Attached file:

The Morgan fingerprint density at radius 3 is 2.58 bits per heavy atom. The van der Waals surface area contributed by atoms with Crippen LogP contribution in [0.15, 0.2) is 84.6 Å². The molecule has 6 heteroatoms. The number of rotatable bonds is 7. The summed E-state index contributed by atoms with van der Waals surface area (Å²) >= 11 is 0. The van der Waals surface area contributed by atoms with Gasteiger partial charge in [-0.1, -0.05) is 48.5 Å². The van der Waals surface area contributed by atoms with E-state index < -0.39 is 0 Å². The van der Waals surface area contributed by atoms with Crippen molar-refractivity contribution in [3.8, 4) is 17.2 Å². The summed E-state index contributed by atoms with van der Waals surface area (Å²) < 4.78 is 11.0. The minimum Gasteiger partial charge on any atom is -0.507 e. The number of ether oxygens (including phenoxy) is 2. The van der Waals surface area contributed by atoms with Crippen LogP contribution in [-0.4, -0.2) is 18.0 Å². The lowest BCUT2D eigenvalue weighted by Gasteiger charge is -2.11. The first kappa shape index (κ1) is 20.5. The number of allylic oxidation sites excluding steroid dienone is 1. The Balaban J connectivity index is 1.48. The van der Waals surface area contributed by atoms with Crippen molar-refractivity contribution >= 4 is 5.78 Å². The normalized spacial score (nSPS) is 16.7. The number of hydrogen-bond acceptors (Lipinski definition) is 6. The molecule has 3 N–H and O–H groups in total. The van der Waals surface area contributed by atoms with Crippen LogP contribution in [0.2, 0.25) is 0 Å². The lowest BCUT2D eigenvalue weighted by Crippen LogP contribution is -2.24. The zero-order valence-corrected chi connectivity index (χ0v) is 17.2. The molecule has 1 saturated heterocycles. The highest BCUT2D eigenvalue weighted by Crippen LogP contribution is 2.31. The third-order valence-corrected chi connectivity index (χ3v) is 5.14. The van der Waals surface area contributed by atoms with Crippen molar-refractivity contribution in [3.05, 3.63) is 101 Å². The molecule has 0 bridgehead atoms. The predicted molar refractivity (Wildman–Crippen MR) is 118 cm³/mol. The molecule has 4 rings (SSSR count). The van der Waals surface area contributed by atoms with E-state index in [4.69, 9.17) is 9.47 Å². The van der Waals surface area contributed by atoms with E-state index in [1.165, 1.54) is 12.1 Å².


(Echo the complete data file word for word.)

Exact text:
The Morgan fingerprint density at radius 3 is 2.58 bits per heavy atom. The van der Waals surface area contributed by atoms with Crippen LogP contribution in [0.15, 0.2) is 84.6 Å². The molecule has 6 heteroatoms. The number of rotatable bonds is 7. The summed E-state index contributed by atoms with van der Waals surface area (Å²) >= 11 is 0. The van der Waals surface area contributed by atoms with Gasteiger partial charge in [-0.1, -0.05) is 48.5 Å². The van der Waals surface area contributed by atoms with E-state index < -0.39 is 0 Å². The van der Waals surface area contributed by atoms with Crippen molar-refractivity contribution in [3.8, 4) is 17.2 Å². The summed E-state index contributed by atoms with van der Waals surface area (Å²) < 4.78 is 11.0. The minimum Gasteiger partial charge on any atom is -0.507 e. The number of ether oxygens (including phenoxy) is 2. The van der Waals surface area contributed by atoms with Crippen LogP contribution in [-0.4, -0.2) is 18.0 Å². The lowest BCUT2D eigenvalue weighted by Gasteiger charge is -2.11. The first kappa shape index (κ1) is 20.5. The number of allylic oxidation sites excluding steroid dienone is 1. The Balaban J connectivity index is 1.48. The van der Waals surface area contributed by atoms with Crippen molar-refractivity contribution >= 4 is 5.78 Å². The normalized spacial score (nSPS) is 16.7. The number of hydrogen-bond acceptors (Lipinski definition) is 6. The molecule has 3 N–H and O–H groups in total. The van der Waals surface area contributed by atoms with Crippen LogP contribution in [0.2, 0.25) is 0 Å². The lowest BCUT2D eigenvalue weighted by Crippen LogP contribution is -2.24. The zero-order valence-corrected chi connectivity index (χ0v) is 17.2. The molecule has 1 saturated heterocycles. The highest BCUT2D eigenvalue weighted by Crippen LogP contribution is 2.31. The third-order valence-corrected chi connectivity index (χ3v) is 5.14. The van der Waals surface area contributed by atoms with Crippen molar-refractivity contribution in [3.05, 3.63) is 101 Å². The molecule has 0 bridgehead atoms. The predicted molar refractivity (Wildman–Crippen MR) is 118 cm³/mol. The molecule has 4 rings (SSSR count). The van der Waals surface area contributed by atoms with E-state index in [4.69, 9.17) is 9.47 Å². The van der Waals surface area contributed by atoms with E-state index in [1.165, 1.54) is 12.1 Å².